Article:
Nurse Lucy Letby killed a triplet baby a day after she destabilized him with an injection, the trail says
Nurse Lucy Letby killed triplet baby one day after she destabilized him with an initial injection of air a day earlier, trace of murder is heard
- Baby P died after a series of collapses at the Countess of Chester Hospital in 2016
- Pediatrician felt Lucy Letby posed a ‘mortal danger’ to her surviving brother
Lucy Letby killed one of a set of triplets after initially destabilizing him with an initial injection of air a day earlier, a jury heard today.
Baby P died after suffering a series of unexplained collapses at the Countess of Chester Hospital on June 24, 2016. His identical brother, Baby O, had died the previous day.
After the two deaths, the babies’ parents pleaded with doctors to transfer their surviving triplet to Liverpool Hospital for Women.
His plea was supported by one of Chester’s pediatricians who had tried in vain to save Baby P’s life.
By this time, he felt that Lucy Letby posed “a mortal danger” to his surviving brother, and asked the consultant originally sent to Chester to collect Baby P to bring him.
Nurse Lucy Letby (pictured) killed one of a set of triplets after initially destabilizing him with an initial injection of air a day earlier, a jury heard today.
The doctor told jury at Manchester Crown Court: “Although I didn’t beg and found a professional way of saying it, in my heart I just wanted him to go too because that’s the only way he would live.” .’
Today, Dr. Dewi Evans, one of two expert pediatricians called by the prosecution, said he believed Baby P had initially been destabilized by the introduction of air sometime before an X-ray was taken at 8:09pm. of June 23.
But it was the introduction of an additional “drop of air” the next morning that splinted his diaphragm and caused the first in a series of collapses that ended in his death.
When Ben Myers KC, defending, said that this was not the view he had expressed in his initial reports on the case, he replied: ‘Much of the information that we now know is information that came to light in this trial. It is unrealistic for anyone to form an opinion that is absolutely correct.
Dr Dewi Evans said he believed Baby P had initially been destabilized by the introduction of air at some point before an X-ray was taken at 8:09pm on June 23.
Nurse Letby, 33, is on trial at Manchester Crown Court (Illustrated), accused of murdering seven babies and attempting to murder 10 others in the neonatal unit of the Countess of Chester Hospital over the course of a year , from June 2015 to June 2016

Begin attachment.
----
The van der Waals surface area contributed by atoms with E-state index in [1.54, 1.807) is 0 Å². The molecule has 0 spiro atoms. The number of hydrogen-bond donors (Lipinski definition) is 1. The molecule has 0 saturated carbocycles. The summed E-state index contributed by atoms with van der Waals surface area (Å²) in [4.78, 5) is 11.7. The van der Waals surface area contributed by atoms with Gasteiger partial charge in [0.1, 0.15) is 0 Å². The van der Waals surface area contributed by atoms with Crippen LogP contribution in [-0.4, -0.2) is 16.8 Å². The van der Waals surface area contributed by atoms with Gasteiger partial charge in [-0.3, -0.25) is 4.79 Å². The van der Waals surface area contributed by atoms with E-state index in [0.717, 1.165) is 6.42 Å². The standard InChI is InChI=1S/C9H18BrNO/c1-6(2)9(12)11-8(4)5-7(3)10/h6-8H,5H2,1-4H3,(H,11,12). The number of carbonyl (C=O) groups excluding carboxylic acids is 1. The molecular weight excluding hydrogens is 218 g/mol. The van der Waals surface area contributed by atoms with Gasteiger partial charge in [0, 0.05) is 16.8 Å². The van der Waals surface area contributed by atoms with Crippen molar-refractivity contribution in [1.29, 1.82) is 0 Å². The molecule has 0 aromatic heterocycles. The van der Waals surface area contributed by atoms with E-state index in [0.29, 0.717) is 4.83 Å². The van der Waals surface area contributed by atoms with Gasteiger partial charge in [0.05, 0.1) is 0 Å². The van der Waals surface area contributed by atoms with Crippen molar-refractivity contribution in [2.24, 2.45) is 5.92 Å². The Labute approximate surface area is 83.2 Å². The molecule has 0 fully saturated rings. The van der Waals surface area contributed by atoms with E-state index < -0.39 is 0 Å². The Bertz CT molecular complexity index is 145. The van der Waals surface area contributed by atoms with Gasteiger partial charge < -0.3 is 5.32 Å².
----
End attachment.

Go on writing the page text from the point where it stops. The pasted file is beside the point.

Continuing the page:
‘My most recent report is from four years ago, the first about six years ago. I (now) have a much better understanding of the clinical sequence of events.’
Dr Evans rejected the lawyer’s suggestion that he had made up his theory about ‘an extra spoonful of air’ in order to ‘cross the line’ and in doing so help the prosecution.
He added: “I can’t be accused of putting anyone in the frame.”
Dr. Sandie Bohin, the second pediatrician called as an expert witness by the prosecution, said she believed Baby P’s first collapse was caused by an injection of air into her nasogastric tube.
She added: “I can’t think of any natural phenomenon that could have led to more collapses.”
While looking at the 8:09 p.m. X-ray, she had been concerned about the amount of gas in the baby’s stomach, even though it was not causing her any particular trouble at the time.
He noted that the x-ray had only been requested by one of the consultants, John Gibbs, ‘almost as a precautionary measure’ when there was no clinical problem. However, it was “abnormal” showing a “moderate” amount of gas.
Dr. Bohin agreed with Mr. Myers that unit staff should have drained a pneumothorax that developed after Baby P’s first collapse.
She explained: “A baby on a ventilator is unstable, and we don’t know if the snapshot (from the X-ray) has changed to become a pneumothorax that requires drainage.”
The abdominal air detected on the X-ray was ‘conspicuous and unusual’. Her collapse the next day was caused by her abdominal distention which splinted her diaphragm and compromised her breathing.
The trial continues.